Lared sat up in his truckle bed, trying to dispel his own dreams, for in them he had seen his father carry Grandma to the gave--but that had been long ago, hadn’t it? Father stumbled from the wooden bedstead where he and Mother slept. Not since Sala had been weaned had anyone cried out in the night. Was she hungry?
“Grandma died tonight, like a fly in the fire she died!”
Like a squirrel in the fox’s teeth, thought Lared. Like a lizard in the cat’s mouth, trembling.
“Of course she’s dead,“ Father said, “but not tonight.” He took her in his vast blacksmith’s arms and held her. “Why do you weep now, when Grandma has been dead for such a long time?” But Sala wept on, as if the grief were great and new.
Then Lared looked at Grandma’s old bed. “Father,“ he whispered. Again, “Father.” For there lay her corpse, still new, still stiffening, though Lared so clearly remembered her burial long ago.
Father laid Sala back in her truckle bed, where she burrowed down against the woven straw side, in order not to watch. Lared watched, though, as his father touched the straw tick beside his old mother’s body. “Not cold yet,“ he murmured. Then he cried out in fear and agony, “Mother!” Which woke all the sleepers, even the travelers in the room upstairs; they all came into the sleeping room.
“Do you see it!” cried Father. “Dead a year, at least, and here’s her body not yet cold in her own bed!”
“Dead a year!” cried the old clerk, who had arrived late in the afternoon yesterday, on a donkey. “Nonsense! She served the soup last night. Don’t you remember how she joked with me that if my bed was too cold, your wife would come up and warm it, and if it was too warm, shewould sleep with me?”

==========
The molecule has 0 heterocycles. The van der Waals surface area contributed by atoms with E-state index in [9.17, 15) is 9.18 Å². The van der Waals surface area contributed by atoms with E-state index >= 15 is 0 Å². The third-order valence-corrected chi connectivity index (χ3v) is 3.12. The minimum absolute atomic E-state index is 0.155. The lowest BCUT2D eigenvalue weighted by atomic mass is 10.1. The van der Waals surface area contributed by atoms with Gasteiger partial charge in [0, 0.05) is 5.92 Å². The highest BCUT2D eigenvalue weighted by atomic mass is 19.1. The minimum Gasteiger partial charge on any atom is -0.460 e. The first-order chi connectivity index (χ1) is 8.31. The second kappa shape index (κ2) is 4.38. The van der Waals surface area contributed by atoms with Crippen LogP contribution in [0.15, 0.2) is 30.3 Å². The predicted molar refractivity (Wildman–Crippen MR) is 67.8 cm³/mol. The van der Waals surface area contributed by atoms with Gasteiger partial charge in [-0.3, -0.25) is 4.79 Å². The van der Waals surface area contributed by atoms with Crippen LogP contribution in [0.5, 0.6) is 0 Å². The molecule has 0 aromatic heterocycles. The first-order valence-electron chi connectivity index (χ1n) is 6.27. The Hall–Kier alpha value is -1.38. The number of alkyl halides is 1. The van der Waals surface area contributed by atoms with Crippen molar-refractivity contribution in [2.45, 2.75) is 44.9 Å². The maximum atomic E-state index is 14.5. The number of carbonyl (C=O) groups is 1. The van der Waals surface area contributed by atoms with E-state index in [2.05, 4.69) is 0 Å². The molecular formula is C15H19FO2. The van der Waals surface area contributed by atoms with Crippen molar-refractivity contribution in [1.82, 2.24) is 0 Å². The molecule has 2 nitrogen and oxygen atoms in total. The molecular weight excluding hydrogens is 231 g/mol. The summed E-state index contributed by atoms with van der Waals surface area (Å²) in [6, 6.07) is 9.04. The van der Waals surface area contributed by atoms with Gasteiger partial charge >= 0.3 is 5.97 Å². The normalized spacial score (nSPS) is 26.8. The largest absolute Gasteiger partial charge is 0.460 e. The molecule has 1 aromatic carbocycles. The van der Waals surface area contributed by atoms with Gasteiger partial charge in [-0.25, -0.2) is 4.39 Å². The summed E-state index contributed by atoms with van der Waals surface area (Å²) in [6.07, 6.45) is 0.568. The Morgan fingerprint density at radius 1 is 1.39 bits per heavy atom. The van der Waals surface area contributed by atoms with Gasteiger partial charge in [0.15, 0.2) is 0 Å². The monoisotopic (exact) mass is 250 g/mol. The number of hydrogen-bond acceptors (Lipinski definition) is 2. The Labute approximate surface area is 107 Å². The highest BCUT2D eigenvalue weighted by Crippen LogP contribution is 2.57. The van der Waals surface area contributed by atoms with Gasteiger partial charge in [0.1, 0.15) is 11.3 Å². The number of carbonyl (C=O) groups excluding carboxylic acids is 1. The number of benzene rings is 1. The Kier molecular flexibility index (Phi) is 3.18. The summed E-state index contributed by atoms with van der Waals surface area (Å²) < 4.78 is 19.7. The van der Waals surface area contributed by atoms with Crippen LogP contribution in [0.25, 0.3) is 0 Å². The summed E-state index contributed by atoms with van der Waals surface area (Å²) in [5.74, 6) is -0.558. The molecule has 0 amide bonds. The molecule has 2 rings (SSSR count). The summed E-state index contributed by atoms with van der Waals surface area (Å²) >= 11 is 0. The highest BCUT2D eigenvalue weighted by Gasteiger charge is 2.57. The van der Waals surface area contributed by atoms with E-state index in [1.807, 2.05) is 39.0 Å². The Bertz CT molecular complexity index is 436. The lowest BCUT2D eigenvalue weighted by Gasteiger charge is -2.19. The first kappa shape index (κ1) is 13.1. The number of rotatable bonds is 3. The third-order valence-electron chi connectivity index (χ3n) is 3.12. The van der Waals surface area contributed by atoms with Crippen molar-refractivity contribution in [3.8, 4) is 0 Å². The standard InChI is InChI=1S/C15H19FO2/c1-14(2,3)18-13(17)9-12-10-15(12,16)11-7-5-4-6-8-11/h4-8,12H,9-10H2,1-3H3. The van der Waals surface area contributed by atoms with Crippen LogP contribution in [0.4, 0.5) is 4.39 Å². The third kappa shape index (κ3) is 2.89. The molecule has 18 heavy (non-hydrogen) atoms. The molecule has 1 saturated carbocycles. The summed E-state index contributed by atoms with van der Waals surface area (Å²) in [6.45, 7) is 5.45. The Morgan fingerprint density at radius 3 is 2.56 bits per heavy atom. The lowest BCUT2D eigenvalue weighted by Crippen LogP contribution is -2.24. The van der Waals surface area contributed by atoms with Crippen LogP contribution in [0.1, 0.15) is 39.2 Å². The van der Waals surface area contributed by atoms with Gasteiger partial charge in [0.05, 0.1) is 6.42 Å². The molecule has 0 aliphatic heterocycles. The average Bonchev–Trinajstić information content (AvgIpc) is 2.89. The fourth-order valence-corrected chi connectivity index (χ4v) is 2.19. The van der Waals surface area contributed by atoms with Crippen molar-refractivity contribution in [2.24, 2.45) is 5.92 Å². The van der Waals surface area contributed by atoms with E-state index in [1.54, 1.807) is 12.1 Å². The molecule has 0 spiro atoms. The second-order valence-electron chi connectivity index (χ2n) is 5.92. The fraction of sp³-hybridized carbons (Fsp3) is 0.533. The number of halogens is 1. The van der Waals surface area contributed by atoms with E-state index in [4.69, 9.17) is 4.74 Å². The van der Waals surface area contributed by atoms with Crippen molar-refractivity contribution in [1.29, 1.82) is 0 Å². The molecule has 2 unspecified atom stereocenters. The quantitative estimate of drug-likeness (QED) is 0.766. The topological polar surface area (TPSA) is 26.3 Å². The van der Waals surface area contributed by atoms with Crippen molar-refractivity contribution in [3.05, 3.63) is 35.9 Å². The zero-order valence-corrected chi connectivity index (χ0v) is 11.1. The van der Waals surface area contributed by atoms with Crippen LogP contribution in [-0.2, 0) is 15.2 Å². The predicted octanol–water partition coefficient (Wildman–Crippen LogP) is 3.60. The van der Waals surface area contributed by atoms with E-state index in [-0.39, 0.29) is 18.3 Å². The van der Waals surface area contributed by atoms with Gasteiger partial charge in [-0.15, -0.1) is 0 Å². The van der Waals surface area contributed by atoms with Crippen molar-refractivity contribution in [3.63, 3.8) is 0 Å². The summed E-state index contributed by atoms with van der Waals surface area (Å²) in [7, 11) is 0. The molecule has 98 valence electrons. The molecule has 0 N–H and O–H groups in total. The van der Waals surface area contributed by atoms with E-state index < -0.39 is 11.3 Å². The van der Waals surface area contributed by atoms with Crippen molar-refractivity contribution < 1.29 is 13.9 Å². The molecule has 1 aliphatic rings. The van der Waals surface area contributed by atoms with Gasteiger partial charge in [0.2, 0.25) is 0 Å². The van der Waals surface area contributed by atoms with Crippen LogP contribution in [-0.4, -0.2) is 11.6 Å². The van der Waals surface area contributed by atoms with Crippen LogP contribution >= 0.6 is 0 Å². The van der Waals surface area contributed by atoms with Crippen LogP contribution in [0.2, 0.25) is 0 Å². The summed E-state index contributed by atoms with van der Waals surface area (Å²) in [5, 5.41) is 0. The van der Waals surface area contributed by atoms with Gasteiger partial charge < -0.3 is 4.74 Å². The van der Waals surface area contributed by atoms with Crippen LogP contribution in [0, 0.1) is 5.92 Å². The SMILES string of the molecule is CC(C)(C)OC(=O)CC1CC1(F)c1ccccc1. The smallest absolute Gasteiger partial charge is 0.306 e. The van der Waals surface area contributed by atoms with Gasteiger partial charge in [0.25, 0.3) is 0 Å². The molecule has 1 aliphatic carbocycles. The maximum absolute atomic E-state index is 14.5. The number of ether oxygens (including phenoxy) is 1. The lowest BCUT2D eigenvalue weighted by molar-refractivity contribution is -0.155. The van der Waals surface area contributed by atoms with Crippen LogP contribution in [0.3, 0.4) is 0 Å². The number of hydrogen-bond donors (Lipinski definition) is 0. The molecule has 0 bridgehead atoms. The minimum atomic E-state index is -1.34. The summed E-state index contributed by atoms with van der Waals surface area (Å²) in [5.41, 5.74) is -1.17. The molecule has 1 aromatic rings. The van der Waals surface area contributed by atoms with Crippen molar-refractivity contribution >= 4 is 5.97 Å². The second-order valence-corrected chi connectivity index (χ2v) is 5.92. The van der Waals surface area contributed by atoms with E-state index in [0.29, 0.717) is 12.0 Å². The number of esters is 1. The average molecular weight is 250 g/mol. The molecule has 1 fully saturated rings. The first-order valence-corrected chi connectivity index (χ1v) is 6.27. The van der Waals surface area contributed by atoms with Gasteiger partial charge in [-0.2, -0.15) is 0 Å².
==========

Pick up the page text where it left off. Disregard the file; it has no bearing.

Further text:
Lared tried to sort out his memories. “I remember that, but I remember that she said that long, long ago, and yet I remember she said it to you, and I never saw you before last night.”
“I buried you!” Father cried, and then he knelt at Grandma’s bed and wept. “I buried you, and forgot you, and here you are to grieve me!”
Weeping. It was an unaccustomed sound in the village of Flat Harbor, and no one knew what to do about it. Only hungry infants made such cries, and so Mother said, “Elmo, will you eat something? Let me fetch you something to eat.”
“No!” shouted Elmo. “Don’t you see my mother’s dead?” And he caught his wife by the arm and flung her roughly away. She fell over the stool and struck her head against the table.